Bullaun Stone

It has an unusually large depression and reputedly other depressions made from kneeling. I didn't get to uncover these on the day in question. My bad photographs don't fully convey its size.

At the wonderful Temple Cronan Church in rural Clare are two beautiful Gable shrines while inside the Church is a single elongated stone slab with a single depression in it. 

Bullaun

There is no Bullaun listed here however the single depression is unmistakable so I'm taking it to be a Bullaun stone of one type or another. I'm not an archaeologist so authoritative verification is outstanding however I believe it is a Bullaun.

Bullaun

The angle of the light made photographing the stone difficult and the pictures are a little washed out. The stone is rectangular in shape and outline. The depression is shallow and could easily be missed in the wrong light.

Bullaun at Temple Cronan, Clare

Near Knickeen in Wicklow by a marshy area near a stream are two interesting Bullaun Stones. One is known as Saint Laurence O'Toole's Hand Print.

One Bullaun is cracked and has two depressions carved into it while the other is a multiple Bullaun Stone partly submerged with at least six and perhaps more Bullauns carved into it.

Saint Laurence O'Toole's Hand Print

Saint Laurence O'Toole's Hand Print

Saint Laurence O'Toole's Hand Print

Saint Laurence O'Toole's Hand Print

Three single Bullaun Stones located at the wonderful ruins of Clonygoose Church in Carlow.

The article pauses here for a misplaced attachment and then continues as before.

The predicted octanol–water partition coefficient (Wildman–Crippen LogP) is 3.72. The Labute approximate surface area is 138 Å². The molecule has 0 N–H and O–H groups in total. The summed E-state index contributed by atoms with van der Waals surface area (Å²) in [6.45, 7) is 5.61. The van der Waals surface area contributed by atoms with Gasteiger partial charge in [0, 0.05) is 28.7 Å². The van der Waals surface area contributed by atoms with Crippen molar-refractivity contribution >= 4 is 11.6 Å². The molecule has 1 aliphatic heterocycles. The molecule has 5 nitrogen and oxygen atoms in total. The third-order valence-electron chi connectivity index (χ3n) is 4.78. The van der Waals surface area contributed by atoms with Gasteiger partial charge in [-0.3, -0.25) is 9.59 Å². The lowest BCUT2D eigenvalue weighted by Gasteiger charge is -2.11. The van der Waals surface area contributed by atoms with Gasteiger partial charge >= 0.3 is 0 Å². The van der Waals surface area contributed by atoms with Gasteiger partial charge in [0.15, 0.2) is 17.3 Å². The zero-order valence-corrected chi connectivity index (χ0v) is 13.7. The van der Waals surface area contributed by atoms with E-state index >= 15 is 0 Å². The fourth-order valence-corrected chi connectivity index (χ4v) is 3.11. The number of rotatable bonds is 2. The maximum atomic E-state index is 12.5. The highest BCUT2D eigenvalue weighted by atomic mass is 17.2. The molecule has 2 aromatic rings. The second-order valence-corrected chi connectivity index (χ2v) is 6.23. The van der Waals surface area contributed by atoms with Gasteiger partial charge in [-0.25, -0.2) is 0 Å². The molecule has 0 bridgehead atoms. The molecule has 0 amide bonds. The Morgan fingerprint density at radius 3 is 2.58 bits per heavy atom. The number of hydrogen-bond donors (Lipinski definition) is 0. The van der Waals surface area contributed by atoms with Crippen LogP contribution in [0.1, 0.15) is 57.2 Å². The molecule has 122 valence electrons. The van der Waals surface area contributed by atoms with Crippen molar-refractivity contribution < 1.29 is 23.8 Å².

Clonygoose Bullaun Stones

Clonygoose Bullaun Stones

Clonygoose Bullaun Stones

A single Bullaun Stone by Saint Fortchern's Holy Well in Carlow. The Well and Bullaun are close to the early 10th Century "White" Church just across the road.

Saint Fortchern's Holy Well and Bullaun Stone

Saint Fortchern's Holy Well and Bullaun Stone

A single Bullaun which may once have served as a base for a Cross at Finglas Graveyard, Loughan, Offaly. 
Nearby Dunkerrin has a memorial for Kate Shell(e)y who is remembered in Iowa for averting a train crash and had a bridge named in her honour.
 
Bullaun Stone, Finglas, Offaly, Ireland.

She was the first woman in the USA to have a bridge named after her and a Locomotive was named the Kate Shelley 400.

Bullaun Stone, Finglas, Offaly, Ireland.

A beautiful earth-fast Bullaun Stone at Cemetery Hill in Wicklow. It is situated in what now seems a peculiar position but perhaps it's position was much more prominent previously and the land and situation surrounding it has changed.




A single Bullaun at Glenbower near Killeagh in Cork. It is located beside what appears to be the base of a Cross by the side of a woodland trail. 

Killeagh Bullaun Stone, Cork

Killeagh Bullaun Stone, Cork